1) I removed 5mm of foam at the rear of the battery bay so the lipo can sit 5mm more to the rear
2) I removed the tape that holds the rear of the fuselage on
3) I inserted a 1mm shim in the gap made by cutting the tape on the top, i.e. a couple of cm in front of the fin
4) I retaped it with the bottom tape tight and the top tape normal.

Now the tailplane sits at a subtly different angle. I measured nothing, just took a guess based on the video posted recently of the full sizes Radian mods.

I lobbed it over the lawn to check it flew OK then went and soared it.

As a postscript, I've just cut another 2mm from the bay to test with both my standard battery and 190's. Report will follow.

Did you actually measure the CG? If not, do so. With UM/UMX planes, it is common to see variations between samples in where the battery ends up for a given CG. This is due to normal manufacturing variability - such as variations in foam density, and the amount of adhesive used during assembly.

Best glide performance is obtained with a neutral CG. The dive-test is the method of choice for determining where that point is on a glider. Take her up high & trim for best glide. Then put the plane into a steep dive (~45 degrees or steeper) & release the elevator. If the plane abruptly pulls out of the dive on its own, it's extremely nose-heavy. If it starts to tuck-under, it's tail-heavy. If the plane gently pulls out of the dive on its own, it's slightly nose-heavy. If it continues on the original path, it's neutral. For best glide, the plane must be neutrally-balanced. But it can be just slightly nose-heavy (pulls out of the dive very gently) without sacrificing much glide performance. Some sailplane pilots prefer the slight positive stability of a slightly forward CG, while others prefer neutral handling. On windy/turbulent days, move the CG further forward to improve penetration.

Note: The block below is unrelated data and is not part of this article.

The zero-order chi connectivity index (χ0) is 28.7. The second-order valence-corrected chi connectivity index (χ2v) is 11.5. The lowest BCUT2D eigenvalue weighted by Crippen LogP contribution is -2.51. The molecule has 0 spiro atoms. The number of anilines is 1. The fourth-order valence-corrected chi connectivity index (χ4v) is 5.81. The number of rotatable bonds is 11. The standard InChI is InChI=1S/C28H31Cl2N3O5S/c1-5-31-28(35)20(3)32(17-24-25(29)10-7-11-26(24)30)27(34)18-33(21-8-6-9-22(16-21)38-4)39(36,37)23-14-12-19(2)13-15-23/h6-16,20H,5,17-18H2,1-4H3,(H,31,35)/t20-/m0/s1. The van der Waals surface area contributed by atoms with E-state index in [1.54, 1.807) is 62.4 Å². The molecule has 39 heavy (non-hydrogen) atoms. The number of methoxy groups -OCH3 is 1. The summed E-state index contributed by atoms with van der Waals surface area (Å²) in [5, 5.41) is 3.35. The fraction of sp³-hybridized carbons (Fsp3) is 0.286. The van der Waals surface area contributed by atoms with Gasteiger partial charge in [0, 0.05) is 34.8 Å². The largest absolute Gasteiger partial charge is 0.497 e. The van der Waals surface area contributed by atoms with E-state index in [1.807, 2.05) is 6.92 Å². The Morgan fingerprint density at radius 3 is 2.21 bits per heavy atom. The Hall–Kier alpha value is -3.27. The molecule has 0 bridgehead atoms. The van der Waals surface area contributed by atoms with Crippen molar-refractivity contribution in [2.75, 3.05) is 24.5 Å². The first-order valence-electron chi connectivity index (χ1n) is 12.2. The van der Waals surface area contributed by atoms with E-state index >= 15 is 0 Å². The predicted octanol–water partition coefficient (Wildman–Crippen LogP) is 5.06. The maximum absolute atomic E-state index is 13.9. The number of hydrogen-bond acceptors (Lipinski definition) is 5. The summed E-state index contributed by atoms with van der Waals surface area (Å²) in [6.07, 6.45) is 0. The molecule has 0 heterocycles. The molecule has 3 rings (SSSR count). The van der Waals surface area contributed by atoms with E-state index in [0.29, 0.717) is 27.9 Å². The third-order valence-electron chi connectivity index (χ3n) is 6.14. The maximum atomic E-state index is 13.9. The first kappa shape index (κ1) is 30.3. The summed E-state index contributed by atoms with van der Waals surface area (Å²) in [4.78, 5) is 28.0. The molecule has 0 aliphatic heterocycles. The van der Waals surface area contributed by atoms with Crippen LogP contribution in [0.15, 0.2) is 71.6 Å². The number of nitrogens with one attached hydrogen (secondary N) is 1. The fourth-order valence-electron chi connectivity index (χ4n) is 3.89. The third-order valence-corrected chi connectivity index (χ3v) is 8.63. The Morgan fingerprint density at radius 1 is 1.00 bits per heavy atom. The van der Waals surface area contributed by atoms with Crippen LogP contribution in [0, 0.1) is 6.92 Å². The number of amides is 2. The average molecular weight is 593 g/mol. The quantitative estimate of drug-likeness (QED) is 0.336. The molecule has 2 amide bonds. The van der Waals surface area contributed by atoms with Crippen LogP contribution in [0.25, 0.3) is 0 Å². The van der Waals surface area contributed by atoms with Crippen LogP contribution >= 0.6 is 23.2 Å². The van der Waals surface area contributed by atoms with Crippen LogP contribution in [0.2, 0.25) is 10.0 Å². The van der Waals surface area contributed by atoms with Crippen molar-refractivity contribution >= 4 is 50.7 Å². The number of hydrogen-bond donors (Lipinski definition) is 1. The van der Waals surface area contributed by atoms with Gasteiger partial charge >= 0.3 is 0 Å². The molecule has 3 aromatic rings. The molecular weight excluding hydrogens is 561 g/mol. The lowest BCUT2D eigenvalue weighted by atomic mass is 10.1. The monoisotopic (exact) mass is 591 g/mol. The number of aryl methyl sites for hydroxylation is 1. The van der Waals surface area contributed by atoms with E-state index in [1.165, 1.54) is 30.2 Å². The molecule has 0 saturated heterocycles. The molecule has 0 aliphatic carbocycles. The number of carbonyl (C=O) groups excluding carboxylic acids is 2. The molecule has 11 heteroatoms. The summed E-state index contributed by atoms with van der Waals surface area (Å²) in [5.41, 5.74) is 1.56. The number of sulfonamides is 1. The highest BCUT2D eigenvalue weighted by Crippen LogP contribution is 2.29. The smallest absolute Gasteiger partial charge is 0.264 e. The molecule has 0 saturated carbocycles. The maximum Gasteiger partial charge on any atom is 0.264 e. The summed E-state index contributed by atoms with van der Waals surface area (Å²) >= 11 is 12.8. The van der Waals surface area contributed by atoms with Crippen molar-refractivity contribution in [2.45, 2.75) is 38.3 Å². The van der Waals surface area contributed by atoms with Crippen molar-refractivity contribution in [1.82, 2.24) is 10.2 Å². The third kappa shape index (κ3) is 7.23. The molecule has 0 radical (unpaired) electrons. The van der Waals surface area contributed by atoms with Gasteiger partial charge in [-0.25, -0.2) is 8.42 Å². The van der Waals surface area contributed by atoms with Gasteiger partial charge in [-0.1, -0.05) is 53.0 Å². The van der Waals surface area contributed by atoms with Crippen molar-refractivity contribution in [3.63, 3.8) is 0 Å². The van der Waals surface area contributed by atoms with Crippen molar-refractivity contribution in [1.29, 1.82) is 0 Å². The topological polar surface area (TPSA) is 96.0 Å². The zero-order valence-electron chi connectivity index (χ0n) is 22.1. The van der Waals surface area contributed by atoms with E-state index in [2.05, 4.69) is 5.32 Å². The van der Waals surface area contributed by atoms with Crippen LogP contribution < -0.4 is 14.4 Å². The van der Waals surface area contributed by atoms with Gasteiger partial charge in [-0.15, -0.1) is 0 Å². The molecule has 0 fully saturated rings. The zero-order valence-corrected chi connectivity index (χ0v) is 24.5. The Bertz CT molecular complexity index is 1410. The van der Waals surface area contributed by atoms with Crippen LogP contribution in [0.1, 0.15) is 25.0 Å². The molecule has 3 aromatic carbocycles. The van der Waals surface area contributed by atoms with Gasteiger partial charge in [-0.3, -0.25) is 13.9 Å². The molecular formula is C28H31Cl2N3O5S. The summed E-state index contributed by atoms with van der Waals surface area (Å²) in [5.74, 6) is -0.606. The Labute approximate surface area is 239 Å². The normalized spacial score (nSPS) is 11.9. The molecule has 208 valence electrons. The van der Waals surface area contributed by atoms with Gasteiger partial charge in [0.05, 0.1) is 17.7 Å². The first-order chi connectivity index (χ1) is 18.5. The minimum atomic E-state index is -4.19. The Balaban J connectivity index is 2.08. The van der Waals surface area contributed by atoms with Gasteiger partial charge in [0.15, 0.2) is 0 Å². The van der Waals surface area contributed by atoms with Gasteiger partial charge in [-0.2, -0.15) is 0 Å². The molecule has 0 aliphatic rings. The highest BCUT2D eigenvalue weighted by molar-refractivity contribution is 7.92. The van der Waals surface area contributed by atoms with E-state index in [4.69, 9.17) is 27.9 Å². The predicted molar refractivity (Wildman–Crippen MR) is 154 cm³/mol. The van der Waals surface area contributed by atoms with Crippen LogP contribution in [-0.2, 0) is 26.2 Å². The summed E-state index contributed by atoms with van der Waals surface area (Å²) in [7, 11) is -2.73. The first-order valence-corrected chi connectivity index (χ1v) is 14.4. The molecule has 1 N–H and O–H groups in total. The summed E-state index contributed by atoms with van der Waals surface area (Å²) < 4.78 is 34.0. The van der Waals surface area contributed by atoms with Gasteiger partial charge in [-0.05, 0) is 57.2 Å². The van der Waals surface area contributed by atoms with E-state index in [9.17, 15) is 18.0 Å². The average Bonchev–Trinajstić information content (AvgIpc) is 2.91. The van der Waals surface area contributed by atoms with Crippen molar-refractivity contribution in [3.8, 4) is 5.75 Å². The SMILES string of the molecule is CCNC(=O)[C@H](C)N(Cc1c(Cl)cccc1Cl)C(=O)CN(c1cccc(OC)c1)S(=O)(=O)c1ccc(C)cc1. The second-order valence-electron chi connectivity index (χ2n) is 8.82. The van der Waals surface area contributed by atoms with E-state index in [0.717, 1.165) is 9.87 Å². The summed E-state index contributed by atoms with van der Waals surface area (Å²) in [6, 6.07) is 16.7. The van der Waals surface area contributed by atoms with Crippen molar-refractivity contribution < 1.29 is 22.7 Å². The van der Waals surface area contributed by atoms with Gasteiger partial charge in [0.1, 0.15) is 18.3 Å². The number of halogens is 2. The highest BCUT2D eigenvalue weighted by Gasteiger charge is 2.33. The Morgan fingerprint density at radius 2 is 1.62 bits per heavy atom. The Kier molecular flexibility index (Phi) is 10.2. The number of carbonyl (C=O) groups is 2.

That said - Phil has a good point. A decalage problem will screw up the above test. My first UMX Yak had a major decalage problem that made the plane all but unflyable. I returned it to the LHS, inspected their remaining stock, and picked the one that was built the straightest.


Joel - I could use some advice regarding something that confuses me - I experimented with battery placement. When the battery was centered or as far back as possible the glider tended to porpoise power off with elevator at neutral position. To stop the porpoising it required some down elevator. When the battery was fully forward the porpoising stopped and it had a stable level glide at neutral elevator.
With the battery rearward the CG is 32, with it centered it is about 29, and forward it's about 25.
It flew nicely and as mentioned I was getting 15+ flight times using the throttle for 5 minutes mainly just to climb with the battery fully forward.

I have not tried the dive test yet.

Does any of this make sense to you?


Hi Midnite,